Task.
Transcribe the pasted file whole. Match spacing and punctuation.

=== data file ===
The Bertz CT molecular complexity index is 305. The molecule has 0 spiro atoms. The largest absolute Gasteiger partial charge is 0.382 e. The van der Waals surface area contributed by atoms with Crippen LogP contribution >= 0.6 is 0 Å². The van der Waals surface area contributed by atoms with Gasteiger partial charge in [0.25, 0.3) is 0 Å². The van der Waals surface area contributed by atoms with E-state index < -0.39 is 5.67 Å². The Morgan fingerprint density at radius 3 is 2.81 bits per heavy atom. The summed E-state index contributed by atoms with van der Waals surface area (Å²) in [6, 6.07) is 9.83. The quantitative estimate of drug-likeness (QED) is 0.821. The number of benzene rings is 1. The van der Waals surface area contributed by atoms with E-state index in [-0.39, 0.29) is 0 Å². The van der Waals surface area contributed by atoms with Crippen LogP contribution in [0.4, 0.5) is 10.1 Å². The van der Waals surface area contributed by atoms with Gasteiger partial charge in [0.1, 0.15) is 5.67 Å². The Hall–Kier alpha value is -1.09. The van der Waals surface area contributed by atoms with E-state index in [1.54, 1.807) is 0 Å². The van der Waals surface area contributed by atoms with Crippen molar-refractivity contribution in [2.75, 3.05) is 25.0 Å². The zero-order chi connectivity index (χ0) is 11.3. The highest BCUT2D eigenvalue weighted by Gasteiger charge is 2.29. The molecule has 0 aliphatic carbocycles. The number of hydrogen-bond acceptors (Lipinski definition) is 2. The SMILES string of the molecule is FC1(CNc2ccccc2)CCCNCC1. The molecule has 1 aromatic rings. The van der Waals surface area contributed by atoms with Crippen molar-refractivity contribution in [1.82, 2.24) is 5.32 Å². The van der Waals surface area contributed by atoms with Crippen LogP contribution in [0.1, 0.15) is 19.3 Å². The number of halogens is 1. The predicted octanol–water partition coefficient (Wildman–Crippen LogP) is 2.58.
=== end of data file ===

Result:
The Bertz CT molecular complexity index is 305. The molecule has 0 spiro atoms. The largest absolute Gasteiger partial charge is 0.382 e. The van der Waals surface area contributed by atoms with Crippen LogP contribution >= 0.6 is 0 Å². The van der Waals surface area contributed by atoms with Gasteiger partial charge in [0.25, 0.3) is 0 Å². The van der Waals surface area contributed by atoms with E-state index < -0.39 is 5.67 Å². The Morgan fingerprint density at radius 3 is 2.81 bits per heavy atom. The summed E-state index contributed by atoms with van der Waals surface area (Å²) in [6, 6.07) is 9.83. The quantitative estimate of drug-likeness (QED) is 0.821. The number of benzene rings is 1. The van der Waals surface area contributed by atoms with E-state index in [-0.39, 0.29) is 0 Å². The van der Waals surface area contributed by atoms with Crippen LogP contribution in [0.4, 0.5) is 10.1 Å². The van der Waals surface area contributed by atoms with Gasteiger partial charge in [0.1, 0.15) is 5.67 Å². The Hall–Kier alpha value is -1.09. The van der Waals surface area contributed by atoms with E-state index in [1.54, 1.807) is 0 Å². The van der Waals surface area contributed by atoms with Crippen molar-refractivity contribution in [2.75, 3.05) is 25.0 Å². The zero-order chi connectivity index (χ0) is 11.3. The highest BCUT2D eigenvalue weighted by Gasteiger charge is 2.29. The molecule has 0 aliphatic carbocycles. The number of hydrogen-bond acceptors (Lipinski definition) is 2. The SMILES string of the molecule is FC1(CNc2ccccc2)CCCNCC1. The molecule has 1 aromatic rings. The van der Waals surface area contributed by atoms with Crippen molar-refractivity contribution in [1.82, 2.24) is 5.32 Å². The van der Waals surface area contributed by atoms with Crippen LogP contribution in [0.1, 0.15) is 19.3 Å². The number of halogens is 1. The predicted octanol–water partition coefficient (Wildman–Crippen LogP) is 2.58.